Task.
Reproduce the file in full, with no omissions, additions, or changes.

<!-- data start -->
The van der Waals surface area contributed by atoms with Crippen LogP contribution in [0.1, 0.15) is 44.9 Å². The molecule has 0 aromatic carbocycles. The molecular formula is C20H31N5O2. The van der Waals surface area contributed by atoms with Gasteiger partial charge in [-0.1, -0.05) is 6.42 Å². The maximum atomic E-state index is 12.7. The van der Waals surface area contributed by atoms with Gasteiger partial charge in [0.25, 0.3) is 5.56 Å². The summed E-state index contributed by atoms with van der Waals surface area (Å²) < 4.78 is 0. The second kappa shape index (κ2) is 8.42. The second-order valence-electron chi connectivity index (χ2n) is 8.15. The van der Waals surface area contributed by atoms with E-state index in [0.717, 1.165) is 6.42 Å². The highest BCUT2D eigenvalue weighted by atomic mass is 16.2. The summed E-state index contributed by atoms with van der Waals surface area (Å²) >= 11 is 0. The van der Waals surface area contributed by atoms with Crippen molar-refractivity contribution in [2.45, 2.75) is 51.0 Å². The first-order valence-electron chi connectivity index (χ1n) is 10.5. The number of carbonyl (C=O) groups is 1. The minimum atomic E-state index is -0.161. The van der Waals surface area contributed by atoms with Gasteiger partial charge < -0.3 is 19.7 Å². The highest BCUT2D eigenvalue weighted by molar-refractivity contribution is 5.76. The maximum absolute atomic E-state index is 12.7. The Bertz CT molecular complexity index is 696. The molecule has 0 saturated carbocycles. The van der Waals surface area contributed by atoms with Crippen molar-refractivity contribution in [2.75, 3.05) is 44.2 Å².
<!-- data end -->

The van der Waals surface area contributed by atoms with Crippen LogP contribution in [0.1, 0.15) is 44.9 Å². The molecule has 0 aromatic carbocycles. The molecular formula is C20H31N5O2. The van der Waals surface area contributed by atoms with Gasteiger partial charge in [-0.1, -0.05) is 6.42 Å². The maximum atomic E-state index is 12.7. The van der Waals surface area contributed by atoms with Gasteiger partial charge in [0.25, 0.3) is 5.56 Å². The summed E-state index contributed by atoms with van der Waals surface area (Å²) < 4.78 is 0. The second kappa shape index (κ2) is 8.42. The second-order valence-electron chi connectivity index (χ2n) is 8.15. The van der Waals surface area contributed by atoms with E-state index in [0.717, 1.165) is 6.42 Å². The highest BCUT2D eigenvalue weighted by atomic mass is 16.2. The summed E-state index contributed by atoms with van der Waals surface area (Å²) >= 11 is 0. The van der Waals surface area contributed by atoms with Crippen molar-refractivity contribution in [2.45, 2.75) is 51.0 Å². The first-order valence-electron chi connectivity index (χ1n) is 10.5. The number of carbonyl (C=O) groups is 1. The minimum atomic E-state index is -0.161. The van der Waals surface area contributed by atoms with Gasteiger partial charge < -0.3 is 19.7 Å². The highest BCUT2D eigenvalue weighted by molar-refractivity contribution is 5.76. The maximum absolute atomic E-state index is 12.7. The Bertz CT molecular complexity index is 696. The molecule has 0 saturated carbocycles. The van der Waals surface area contributed by atoms with Crippen molar-refractivity contribution in [2.75, 3.05) is 44.2 Å².